Clergy call on Georgia governor to remove Confederate monuments

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A diverse group of clergy members calls for solidarity and the removal of all Confederate monuments in Georgia.

The Legislative Clergy Council is sounding a trumpet of justice as they stand with the families who were hurt during the violence in Charlottesville.

The group of ministers and civil rights leaders are putting their prayers to action by calling for all Confederate statues and memorials in Georgia to come down.

"Those statues represent white supremacy, those statues represent racism. Those statues are a reminder that we were brought to this country against our will," LCD Founder Sabrina McKinsey remarked.

The coalition has boldly urged Georgia Governor Nathan Deal to remove Confederate leaders off of the popular tourist attraction of Stone Mountain, among other monuments.

The group pointed to the city of Baltimore, which tore down four Confederate statues in one night, as a shining example of government doing the right thing.

"I am calling on a good minded Georgians to join the Ga. NAACP, in calling for the immediate removal of all objects, symbols, statues, and monuments, that were erected to preserve the peculiar institution of slavery, NAACP Attorney Gerald Griggs exclaimed.

The Legislative Clergy Council includes representatives from Rev. Al Sharpton's  National Action Network, The Southern Christian Leadership Conference, cofounded by Dr. Martin Luther King Jr., current President/CEO Dr. Charles Steele Jr., Hosea Feed The Hungry’s Elisabeth Omilami, Moral Monday's President Frances Johnson, NAACP Vice President Gerald Griggs, Resist Trump Tuesday's Caroline Stover, and Rev. Dr. Joseph Lowery's People's Agenda.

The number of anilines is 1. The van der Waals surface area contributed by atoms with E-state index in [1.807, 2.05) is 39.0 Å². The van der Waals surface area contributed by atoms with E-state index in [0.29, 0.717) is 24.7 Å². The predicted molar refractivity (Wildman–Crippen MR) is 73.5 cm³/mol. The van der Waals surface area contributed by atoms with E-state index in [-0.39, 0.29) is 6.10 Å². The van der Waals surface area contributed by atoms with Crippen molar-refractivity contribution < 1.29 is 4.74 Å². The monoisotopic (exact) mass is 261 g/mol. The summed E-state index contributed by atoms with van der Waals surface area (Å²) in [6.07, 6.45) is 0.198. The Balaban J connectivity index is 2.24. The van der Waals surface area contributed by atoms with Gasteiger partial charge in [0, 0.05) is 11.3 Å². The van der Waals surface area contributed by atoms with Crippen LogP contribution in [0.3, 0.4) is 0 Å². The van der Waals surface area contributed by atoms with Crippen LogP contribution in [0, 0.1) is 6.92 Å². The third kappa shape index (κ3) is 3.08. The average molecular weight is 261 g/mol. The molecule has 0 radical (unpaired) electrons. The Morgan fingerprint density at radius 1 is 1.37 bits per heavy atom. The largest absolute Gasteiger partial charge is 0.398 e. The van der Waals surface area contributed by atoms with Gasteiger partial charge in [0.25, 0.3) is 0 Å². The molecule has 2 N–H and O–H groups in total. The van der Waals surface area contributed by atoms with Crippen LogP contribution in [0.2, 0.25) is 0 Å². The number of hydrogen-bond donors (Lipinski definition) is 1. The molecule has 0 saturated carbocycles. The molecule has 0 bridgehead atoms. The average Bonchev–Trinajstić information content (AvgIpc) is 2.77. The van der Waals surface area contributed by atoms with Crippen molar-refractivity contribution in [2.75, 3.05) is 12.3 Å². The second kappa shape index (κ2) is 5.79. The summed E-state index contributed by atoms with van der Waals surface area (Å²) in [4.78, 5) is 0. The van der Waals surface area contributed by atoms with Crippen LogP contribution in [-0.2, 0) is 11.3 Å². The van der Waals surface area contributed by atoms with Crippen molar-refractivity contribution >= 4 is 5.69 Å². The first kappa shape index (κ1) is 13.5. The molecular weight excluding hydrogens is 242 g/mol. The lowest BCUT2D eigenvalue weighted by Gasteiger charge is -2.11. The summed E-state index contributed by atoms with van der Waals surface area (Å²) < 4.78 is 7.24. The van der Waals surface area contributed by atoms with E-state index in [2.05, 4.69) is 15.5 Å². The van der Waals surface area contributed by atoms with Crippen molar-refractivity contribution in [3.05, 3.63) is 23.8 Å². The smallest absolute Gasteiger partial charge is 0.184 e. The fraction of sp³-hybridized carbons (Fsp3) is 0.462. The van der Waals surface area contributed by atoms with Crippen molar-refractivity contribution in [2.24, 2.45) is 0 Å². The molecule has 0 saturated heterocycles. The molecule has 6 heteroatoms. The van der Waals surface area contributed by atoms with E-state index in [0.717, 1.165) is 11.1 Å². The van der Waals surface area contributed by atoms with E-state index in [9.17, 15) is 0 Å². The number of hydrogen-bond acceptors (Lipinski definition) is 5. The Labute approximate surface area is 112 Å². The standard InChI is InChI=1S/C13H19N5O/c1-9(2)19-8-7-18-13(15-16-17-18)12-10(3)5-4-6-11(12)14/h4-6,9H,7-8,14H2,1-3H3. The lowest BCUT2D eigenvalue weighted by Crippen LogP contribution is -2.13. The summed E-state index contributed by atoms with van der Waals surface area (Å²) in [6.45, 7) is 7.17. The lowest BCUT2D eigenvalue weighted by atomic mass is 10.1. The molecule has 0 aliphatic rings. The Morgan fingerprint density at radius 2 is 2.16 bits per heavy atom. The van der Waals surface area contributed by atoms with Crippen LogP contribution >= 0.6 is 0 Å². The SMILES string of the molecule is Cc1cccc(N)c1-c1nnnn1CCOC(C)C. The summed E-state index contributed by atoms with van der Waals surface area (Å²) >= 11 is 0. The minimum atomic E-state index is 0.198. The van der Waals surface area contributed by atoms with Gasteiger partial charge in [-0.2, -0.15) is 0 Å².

Some criticize Georgia politicians for what they call, their silence, following the violence over the weekend in Charlottesville, Virginia

"Georgia's own senators Purdue and Isakson, along with the President and most of the senators in this country sat on their hands and responded to this tragedy with neutrality," Ms. Stover complained.

In America's post-Civil Rights era, the diverse coalition is also supporting the 1,000 Ministers March for Justice on August 28 in Washington, D.C.